Clear Skies: for better or for worse?

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The Clear Skies bill, currently being discussed in the US Congress, there is a step back or forward in the fight against pollution?

The publication of a further interim report of the Board on Environmental Studies and Toxicology (BEST) of the American Academy of Sciences (NAS) seems to have revived the controversy. 2002 presented by President Bush, Clear Skies would replace the existing legislation designed to reduce 70 2018% by emissions of industrial origin of three major pollutants (mercury, nitrogen oxides and sulfur dioxide) .

To this end, it provides for a system of "rights to pollute"; in practice, an undertaking which has done better than the authorized pollution threshold receives credits that it can sell to another company in excess. According to the work of the BEST experts, it is "unlikely that Clear Skies would result in stricter individual emission limitations than those obtained with the New Source Review (NSR) program - a set of rules that require 1977 (and not maintenance, a subjective criterion that has given rise to flexible interpretations). The sentence has caused the most critical reaction to the government's environmental policy, which is the prelude to a weakening of the regulations on air quality.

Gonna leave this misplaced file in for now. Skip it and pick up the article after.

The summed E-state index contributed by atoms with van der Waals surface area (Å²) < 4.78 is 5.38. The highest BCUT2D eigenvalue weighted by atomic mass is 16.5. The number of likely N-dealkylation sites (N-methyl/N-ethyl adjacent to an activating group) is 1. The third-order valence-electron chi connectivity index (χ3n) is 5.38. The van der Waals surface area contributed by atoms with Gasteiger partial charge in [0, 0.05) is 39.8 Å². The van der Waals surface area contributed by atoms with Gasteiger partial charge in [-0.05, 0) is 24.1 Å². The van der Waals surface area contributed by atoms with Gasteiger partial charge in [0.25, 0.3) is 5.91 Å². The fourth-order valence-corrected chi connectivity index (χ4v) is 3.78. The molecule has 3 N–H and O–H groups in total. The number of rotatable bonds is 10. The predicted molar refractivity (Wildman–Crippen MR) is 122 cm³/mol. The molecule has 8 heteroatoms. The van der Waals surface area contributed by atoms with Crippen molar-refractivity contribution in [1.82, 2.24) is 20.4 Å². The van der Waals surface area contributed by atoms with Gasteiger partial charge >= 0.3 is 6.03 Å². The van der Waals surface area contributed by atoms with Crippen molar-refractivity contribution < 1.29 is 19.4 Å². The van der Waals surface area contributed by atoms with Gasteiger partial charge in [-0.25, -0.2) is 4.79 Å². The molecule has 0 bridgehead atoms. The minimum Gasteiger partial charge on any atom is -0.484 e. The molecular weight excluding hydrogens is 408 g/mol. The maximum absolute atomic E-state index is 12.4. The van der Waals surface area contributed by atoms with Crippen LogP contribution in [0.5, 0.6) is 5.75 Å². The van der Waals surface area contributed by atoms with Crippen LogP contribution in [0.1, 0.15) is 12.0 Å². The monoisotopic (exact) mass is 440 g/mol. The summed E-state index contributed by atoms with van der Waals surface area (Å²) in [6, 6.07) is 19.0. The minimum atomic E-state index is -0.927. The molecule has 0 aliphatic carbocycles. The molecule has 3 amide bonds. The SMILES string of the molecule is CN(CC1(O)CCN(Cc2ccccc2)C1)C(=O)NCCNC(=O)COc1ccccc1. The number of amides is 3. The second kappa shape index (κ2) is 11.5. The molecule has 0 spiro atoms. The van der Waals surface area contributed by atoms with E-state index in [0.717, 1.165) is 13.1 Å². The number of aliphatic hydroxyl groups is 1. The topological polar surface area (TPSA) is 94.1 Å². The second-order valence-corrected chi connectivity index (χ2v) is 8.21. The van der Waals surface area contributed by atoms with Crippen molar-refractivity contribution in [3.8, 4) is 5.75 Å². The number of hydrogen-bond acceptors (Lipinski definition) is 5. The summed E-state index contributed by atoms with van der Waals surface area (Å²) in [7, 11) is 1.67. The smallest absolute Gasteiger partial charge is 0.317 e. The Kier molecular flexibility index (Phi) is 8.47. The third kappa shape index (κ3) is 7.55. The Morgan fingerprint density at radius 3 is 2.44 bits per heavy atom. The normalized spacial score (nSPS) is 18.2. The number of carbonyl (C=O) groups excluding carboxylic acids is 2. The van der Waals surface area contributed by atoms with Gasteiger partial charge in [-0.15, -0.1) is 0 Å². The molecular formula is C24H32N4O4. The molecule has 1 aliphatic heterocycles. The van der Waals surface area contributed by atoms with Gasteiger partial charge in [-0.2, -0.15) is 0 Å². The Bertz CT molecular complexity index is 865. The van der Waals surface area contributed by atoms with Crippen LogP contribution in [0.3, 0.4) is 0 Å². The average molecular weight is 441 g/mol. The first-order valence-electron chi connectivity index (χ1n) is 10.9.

The Environmental Protection Agency (EPA), for its part, contends go in the right direction.
As for the Electric Reliability Coordinating Council (a group of industrial pressure), he noted that if current laws may seem strict, they often lead to long
legal battles; Overall, the credit trading program should be more effective. For comparison, a similar project of EPA against acid rain worked perfectly there about ten years, but more recently, established in Southern California against the smog has not yielded the expected results.

LAT 14 / 01 / 05 (Bush's 'Clear Skies' plane is a step back, says report)


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